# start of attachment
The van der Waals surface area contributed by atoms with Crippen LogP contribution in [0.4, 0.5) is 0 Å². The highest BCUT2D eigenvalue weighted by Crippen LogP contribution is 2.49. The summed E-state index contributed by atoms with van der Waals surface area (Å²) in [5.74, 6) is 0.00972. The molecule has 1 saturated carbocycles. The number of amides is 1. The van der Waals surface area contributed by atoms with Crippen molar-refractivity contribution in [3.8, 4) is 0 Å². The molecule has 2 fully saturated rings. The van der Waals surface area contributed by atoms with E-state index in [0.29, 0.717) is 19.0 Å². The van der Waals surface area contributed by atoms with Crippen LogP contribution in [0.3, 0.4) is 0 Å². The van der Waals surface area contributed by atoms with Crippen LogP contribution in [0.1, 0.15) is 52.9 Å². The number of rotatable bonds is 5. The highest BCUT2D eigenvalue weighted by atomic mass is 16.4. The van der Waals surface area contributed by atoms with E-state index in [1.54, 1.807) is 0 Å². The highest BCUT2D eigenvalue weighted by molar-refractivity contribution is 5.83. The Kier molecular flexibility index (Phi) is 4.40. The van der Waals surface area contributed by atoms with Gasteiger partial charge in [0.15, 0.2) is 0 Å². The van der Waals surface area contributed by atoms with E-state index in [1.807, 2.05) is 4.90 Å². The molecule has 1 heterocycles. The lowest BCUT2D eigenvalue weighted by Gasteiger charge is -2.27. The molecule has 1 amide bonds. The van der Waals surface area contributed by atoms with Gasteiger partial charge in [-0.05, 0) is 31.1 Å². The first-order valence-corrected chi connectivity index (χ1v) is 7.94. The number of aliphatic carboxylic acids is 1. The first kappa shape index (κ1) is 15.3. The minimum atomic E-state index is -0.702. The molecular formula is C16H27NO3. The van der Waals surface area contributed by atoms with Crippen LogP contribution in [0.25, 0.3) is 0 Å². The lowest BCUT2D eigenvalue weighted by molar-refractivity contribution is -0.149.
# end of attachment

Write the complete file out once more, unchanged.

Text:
The van der Waals surface area contributed by atoms with Crippen LogP contribution in [0.4, 0.5) is 0 Å². The highest BCUT2D eigenvalue weighted by Crippen LogP contribution is 2.49. The summed E-state index contributed by atoms with van der Waals surface area (Å²) in [5.74, 6) is 0.00972. The molecule has 1 saturated carbocycles. The number of amides is 1. The van der Waals surface area contributed by atoms with Crippen molar-refractivity contribution in [3.8, 4) is 0 Å². The molecule has 2 fully saturated rings. The van der Waals surface area contributed by atoms with E-state index in [0.29, 0.717) is 19.0 Å². The van der Waals surface area contributed by atoms with Crippen LogP contribution in [0.3, 0.4) is 0 Å². The van der Waals surface area contributed by atoms with Crippen LogP contribution in [0.1, 0.15) is 52.9 Å². The number of rotatable bonds is 5. The highest BCUT2D eigenvalue weighted by atomic mass is 16.4. The van der Waals surface area contributed by atoms with E-state index in [1.54, 1.807) is 0 Å². The highest BCUT2D eigenvalue weighted by molar-refractivity contribution is 5.83. The Kier molecular flexibility index (Phi) is 4.40. The van der Waals surface area contributed by atoms with Gasteiger partial charge in [0.15, 0.2) is 0 Å². The van der Waals surface area contributed by atoms with E-state index in [1.807, 2.05) is 4.90 Å². The molecule has 1 heterocycles. The lowest BCUT2D eigenvalue weighted by Gasteiger charge is -2.27. The molecule has 1 amide bonds. The van der Waals surface area contributed by atoms with Gasteiger partial charge in [-0.05, 0) is 31.1 Å². The first-order valence-corrected chi connectivity index (χ1v) is 7.94. The number of aliphatic carboxylic acids is 1. The first kappa shape index (κ1) is 15.3. The minimum atomic E-state index is -0.702. The molecular formula is C16H27NO3. The van der Waals surface area contributed by atoms with Crippen LogP contribution in [0.25, 0.3) is 0 Å². The lowest BCUT2D eigenvalue weighted by molar-refractivity contribution is -0.149.